Dir: Jean-Marc Vallee.Can. 2005. 127mins.
Recently selected asCanada's submission for the best foreign language Oscar, the family saga C.R.A.Z.Y.emerges as both the quintessence of contemporary cinema from Quebec and a talethat seamlessly taps into a universal zeitgeist.
The travails, sexualawakening and socio-political turmoil of the 1970s, as seen through the eyes ofthe fourth son of a working-class Montreal family, provides a vivid andexhilarating odyssey that's both humorous and poignant.
Festival exposure at bothVenice and Toronto has already resulted in Afavourable response and briskinternational sales, and C.R.A.Z.Y.'s artistry and spirit bode well forworldwide commercial acceptance in specialised release (with strong crossoverpotential in Francophone territories) following ITS record-breaking business athome.
Told in a novelistic stylecommon to Quebecois movies, the story unfolds during three distinct periodsspanning nearly 20 years. The fitful narrator is Zachary Beaulieu, one of fivesons in a devoutly Catholic family under the iron fist of his constructionworker father Gervais (Cote).
Zac enters the world onChristmas Day 1960 and in the opening section is a precocious seven-year-old(director's son Emile) struggling to hold his own against brothers seeminglybrighter or more athletic than himself.
When the film transitions to1975, Zac (now played by Grondin) is a teenager caught up in Bruce Lee movies,glam rock music and an ambivalence about his sexual orientation that threatensto drive a wedge between himself and most evidently his father.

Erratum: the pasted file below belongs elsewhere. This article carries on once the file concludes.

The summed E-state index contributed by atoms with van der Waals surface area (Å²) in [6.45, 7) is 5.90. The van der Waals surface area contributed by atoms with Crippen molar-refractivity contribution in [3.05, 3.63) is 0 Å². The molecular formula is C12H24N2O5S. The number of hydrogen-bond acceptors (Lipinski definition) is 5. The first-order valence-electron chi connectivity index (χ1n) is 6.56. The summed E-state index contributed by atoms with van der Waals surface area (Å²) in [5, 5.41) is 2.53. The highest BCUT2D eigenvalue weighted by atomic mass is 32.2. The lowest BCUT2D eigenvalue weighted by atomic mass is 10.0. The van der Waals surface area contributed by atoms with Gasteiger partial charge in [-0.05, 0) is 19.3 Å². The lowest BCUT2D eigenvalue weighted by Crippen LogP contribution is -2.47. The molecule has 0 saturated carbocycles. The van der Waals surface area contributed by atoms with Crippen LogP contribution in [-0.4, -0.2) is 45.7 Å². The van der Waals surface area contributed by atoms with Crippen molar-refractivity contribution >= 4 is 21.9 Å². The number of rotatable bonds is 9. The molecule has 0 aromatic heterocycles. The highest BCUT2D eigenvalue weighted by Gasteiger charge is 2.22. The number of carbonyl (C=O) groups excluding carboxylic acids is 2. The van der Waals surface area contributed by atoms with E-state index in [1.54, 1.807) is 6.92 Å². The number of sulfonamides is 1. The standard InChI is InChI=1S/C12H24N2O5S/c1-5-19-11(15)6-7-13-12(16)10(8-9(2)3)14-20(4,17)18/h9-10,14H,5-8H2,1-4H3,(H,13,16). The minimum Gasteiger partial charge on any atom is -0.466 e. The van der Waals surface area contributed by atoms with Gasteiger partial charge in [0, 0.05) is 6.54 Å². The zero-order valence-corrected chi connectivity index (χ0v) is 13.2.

The final section in 1980finally brings him out of the closet and takes him on a quest forself-knowledge that culminates in some surprising and edifying conclusions.
The bare bones synopsisaptly conveys the breadth of the enterprise without amply expressing either thedepth it plumbs or its myriad variegated qualities. It is a film thatunquestionably darkens in mood as it proceeds, while retaining a humanity thateschews a polemical stance or burdensome melodrama.
Director and co-writerJean-Marc Vallee - whose best known previous film was the political thriller ListeNoire - set an ambitious course for himself here, and while changingattitudes about sexuality become central to the story, equally important arethe role of family and religion on the culture and characters.
There is genuine hilaritywhen Zac's mother convinces the boy that he has the power to heal and he beginsto imagine both miracles and the ability to levitate. No less potent are thechilling encounters between father and son in which an unbending obeisance todogma appears hellbent on eliminating any prospect for reconciliation.
C.R.A.Z.Y. (an acronym of the initials of the Beaulieu brothers)also melds Quebec magic realism and kitchen sink drama as well as acting like adeft rumination on separatist French culture that defies the English influencesthat surround and seep across its borders.
Culturally there is no ironyto Gervais' comparable passion for Aznavour and Patsy Cline or Zac's equalembrace of Charlabois and David Bowie. Music plays a vital component in thefilm's tone and energy, as does an extraordinary acting ensemble that includesa career highlight performance from industry veteran Cote.
There's a precarious qualityto the material that threatens to topple into the trite and mundane at anygiven moment. One can only conclude that the film-maker's slavish attention todetail - whether it's the nuanceddepiction of the tiniest role or the precise visual evocation of each era itportrays - elevates the piece from stereotype into a singular life tale rich incontradictions and effortless in its ability to tap into the full gamut ofhuman emotions.